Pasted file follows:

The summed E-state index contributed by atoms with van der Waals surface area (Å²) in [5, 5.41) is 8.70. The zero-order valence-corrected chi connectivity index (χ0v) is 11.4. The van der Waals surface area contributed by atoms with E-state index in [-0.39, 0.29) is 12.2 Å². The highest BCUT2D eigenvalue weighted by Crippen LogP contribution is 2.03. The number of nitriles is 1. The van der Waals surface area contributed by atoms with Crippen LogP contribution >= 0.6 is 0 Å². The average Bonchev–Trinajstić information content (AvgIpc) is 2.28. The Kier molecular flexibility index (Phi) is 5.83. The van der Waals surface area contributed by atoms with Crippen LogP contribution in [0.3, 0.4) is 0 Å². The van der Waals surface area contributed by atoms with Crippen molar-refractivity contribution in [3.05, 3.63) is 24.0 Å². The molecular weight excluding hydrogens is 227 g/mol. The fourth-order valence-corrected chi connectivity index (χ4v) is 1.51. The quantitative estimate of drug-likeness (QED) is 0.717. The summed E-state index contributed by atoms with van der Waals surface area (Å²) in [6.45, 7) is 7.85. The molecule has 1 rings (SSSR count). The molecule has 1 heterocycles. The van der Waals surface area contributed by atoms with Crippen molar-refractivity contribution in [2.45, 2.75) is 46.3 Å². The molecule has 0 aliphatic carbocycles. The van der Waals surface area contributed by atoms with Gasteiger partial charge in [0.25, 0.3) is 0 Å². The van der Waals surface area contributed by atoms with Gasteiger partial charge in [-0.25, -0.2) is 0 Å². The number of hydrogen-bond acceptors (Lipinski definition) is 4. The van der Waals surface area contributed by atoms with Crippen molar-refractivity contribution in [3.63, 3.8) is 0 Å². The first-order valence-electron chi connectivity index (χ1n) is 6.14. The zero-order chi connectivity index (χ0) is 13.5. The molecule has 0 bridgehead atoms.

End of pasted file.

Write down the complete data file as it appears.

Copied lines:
The summed E-state index contributed by atoms with van der Waals surface area (Å²) in [5, 5.41) is 8.70. The zero-order valence-corrected chi connectivity index (χ0v) is 11.4. The van der Waals surface area contributed by atoms with E-state index in [-0.39, 0.29) is 12.2 Å². The highest BCUT2D eigenvalue weighted by Crippen LogP contribution is 2.03. The number of nitriles is 1. The van der Waals surface area contributed by atoms with Crippen LogP contribution >= 0.6 is 0 Å². The average Bonchev–Trinajstić information content (AvgIpc) is 2.28. The Kier molecular flexibility index (Phi) is 5.83. The van der Waals surface area contributed by atoms with Crippen LogP contribution in [0.3, 0.4) is 0 Å². The van der Waals surface area contributed by atoms with Crippen molar-refractivity contribution in [3.05, 3.63) is 24.0 Å². The molecular weight excluding hydrogens is 227 g/mol. The fourth-order valence-corrected chi connectivity index (χ4v) is 1.51. The quantitative estimate of drug-likeness (QED) is 0.717. The summed E-state index contributed by atoms with van der Waals surface area (Å²) in [6.45, 7) is 7.85. The molecule has 1 rings (SSSR count). The molecule has 1 heterocycles. The van der Waals surface area contributed by atoms with Crippen molar-refractivity contribution in [2.45, 2.75) is 46.3 Å². The molecule has 0 aliphatic carbocycles. The van der Waals surface area contributed by atoms with Gasteiger partial charge in [0.25, 0.3) is 0 Å². The van der Waals surface area contributed by atoms with Gasteiger partial charge in [-0.25, -0.2) is 0 Å². The number of hydrogen-bond acceptors (Lipinski definition) is 4. The van der Waals surface area contributed by atoms with Crippen molar-refractivity contribution in [3.63, 3.8) is 0 Å². The first-order valence-electron chi connectivity index (χ1n) is 6.14. The zero-order chi connectivity index (χ0) is 13.5. The molecule has 0 bridgehead atoms.